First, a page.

Negro Leaguers Earn More Spots in Hall of Fame Baseball takes another step in its recognition of the Negro Leagues' contributions to the sport when 39 candidates are voted on at the end of this month in a special election for the National Baseball Hall of Fame.
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Negro Leaguers Earn More Spots in Hall of Fame

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Negro Leaguers Earn More Spots in Hall of Fame

Negro Leaguers Earn More Spots in Hall of Fame

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In this country, the Baseball Hall of Fame honors some of the great ball players of the Negro Leagues. Think of Satchel Paige of the Kansas City Monarchs, or Josh Gibson of the Homestead Grays. They are recognized in the Hall of Fame, but researchers have found there are hundreds or even thousands of Negro League players of equal caliber that nobody ever heard of, at least no white people.

The Baseball Hall of Fame in Cooperstown, New York, will hold a special election at the end of this month to vote on whether to induct 39 such players. From Kansas City, Laura Ziegler reports.

LAURA ZIEGLER reporting:

In July of 2000, more than 50 historians and scholars began to investigate the history of black baseball. With a quarter million dollar grant from the major leagues, the searched more than 150 newspapers and miles of microfilm, checking box scores against news accounts. Because reporters didn't travel with Negro Leagues teams, and there were few newswires, the statistics of players varied widely, or were forgotten altogether.

Mr. LARRY LESTER (Author): Wow. There's just so many great ballplayers. John Donaldson, who routinely struck out 20 ballplayers in a game.

ZIEGLER: Larry Lester, one of the lead scholars on the committee, is the author of six books on black baseball, and has a lifelong passion for the game. He's known to wear a Monarch's cap while making copies at the local library. Lester says he often gets chills reading some of the accounts he's uncovered.

Mr. LESTER: Here's a quote by Leo Derocher, this is what he had to say in 1939. "I've seen plenty of colored boys who could make the grade in the majors. I've played against some colored boys out on the coast who could play in any big league game that ever existed. I certainly could use a Negro player if the bosses said it was alright.

(Soundbite of laughter)

ZIEGLER: The legacy of the Negro Leagues, as we know it, is best showcased here at the Negro League's Baseball Museum in Kansas City. The volunteer chairman and league's affable ambassador is former Kansas City Monarch's first baseman, Buck O'Neal.

O'Neal and former New York Cubans power hitting Minnie Minoso are the only living members on the list of 39. When he's not on the road promoting the Museum, the 94-year-old O'Neal is here giving tours. At a simulated baseball diamond, bronze statures highlight the careers of Negro leaguers currently in the Hall of Fame.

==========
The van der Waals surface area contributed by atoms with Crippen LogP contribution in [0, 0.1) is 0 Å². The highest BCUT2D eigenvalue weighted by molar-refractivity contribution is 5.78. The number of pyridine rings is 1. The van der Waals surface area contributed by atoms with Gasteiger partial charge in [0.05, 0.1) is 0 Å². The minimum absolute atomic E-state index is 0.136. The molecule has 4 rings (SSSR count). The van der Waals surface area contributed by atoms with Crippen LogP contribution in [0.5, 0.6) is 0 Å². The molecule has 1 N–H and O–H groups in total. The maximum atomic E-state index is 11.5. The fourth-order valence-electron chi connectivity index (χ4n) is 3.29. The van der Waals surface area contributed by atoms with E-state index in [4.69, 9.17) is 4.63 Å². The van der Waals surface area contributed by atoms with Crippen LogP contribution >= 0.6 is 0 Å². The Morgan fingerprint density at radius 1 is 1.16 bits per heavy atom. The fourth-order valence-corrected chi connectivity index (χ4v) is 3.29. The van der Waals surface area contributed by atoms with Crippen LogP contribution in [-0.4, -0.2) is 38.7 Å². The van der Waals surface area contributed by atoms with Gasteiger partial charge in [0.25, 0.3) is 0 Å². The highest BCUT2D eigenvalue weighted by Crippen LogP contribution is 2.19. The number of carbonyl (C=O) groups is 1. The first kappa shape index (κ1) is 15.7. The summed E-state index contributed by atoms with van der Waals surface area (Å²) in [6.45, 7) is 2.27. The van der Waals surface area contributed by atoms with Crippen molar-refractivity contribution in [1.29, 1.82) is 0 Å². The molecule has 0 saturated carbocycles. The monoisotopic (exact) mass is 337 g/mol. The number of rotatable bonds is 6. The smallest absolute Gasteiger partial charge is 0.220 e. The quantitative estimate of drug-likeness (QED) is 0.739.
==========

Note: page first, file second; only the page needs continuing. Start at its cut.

Mr. BUCK O'NEAL (former Monarchs player): There's Josh Gibson, the great catcher, there. There's Satchel Paige, first base is Buck Leonard, who played with the Homestead Grays. Right field Leon Bay, and left field, Cool Papa Bear. He was cool.

ZIEGLER: Just around the corner from the diamond is a wall of archival photographs. One shows a night game, under tall, rickety lights on the back of flatbed trucks.

JL Wilkinson, the owner of the Kansas City Monarchs, is another name on the committees' list. The Museum's Bob Kendrick says Wilkinson's contribution to baseball is also unacknowledged.

Mr. BOB KENDRICK (Negro League Baseball Museum): History books will tell you that the first professional night baseball game took place in 1935. Well, the history book is wrong. The first professional night baseball game took place in 1930, in Lawrence, Kansas.

JL Wilkinson, who owned the Kansas City Monarchs, literally mortgaged everything he had to pioneer night baseball.

ZIEGLER: Robert Paige, Satchel's son, was too young to go to night games, but he remembers many of the Negro leaguers, including Mr. Wilkinson.

Mr. ROBERT PAIGE (son of Satchel Paige): One of his most favorite persons was JL Wilkinson, who owned the Monarchs at the time daddy played for them. And I can remember picking up the telephone, say, you know, he would call himself Wilkie, he'd say, hey Junebug, they called me Junebug back then, this is Wilkie. Is your daddy home?

ZIEGLER: Robert Paige hasn't spoken much to the media over the years, but has shared information with this committee. He says becoming a Hall of Famer was the crowning jewel on his father's career, but the acceptance came a little bit late.

Mr. PAIGE: The only resentment that daddy had, that I ever heard him say, is that he wanted to play against the best at that time, Babe Ruth, all those guys. That's who he wanted to play against. Joe DiMaggio and all those. He didn't get a chance to pitch against those guys when he was in his prime.

ZIEGLER: When Ted Williams was inducted into the Hall of Fame in 1966, he stood on the steps at Cooperstown and made note of the fact that no black players were there, and should be. Thirty-five years later, the achievements of only 17 are honored at Cooperstown.

A twelve-member voting committee will announce the results of the special election on February 27th.

For National Public Radio, I'm Laura Ziegler, in Kansas City.

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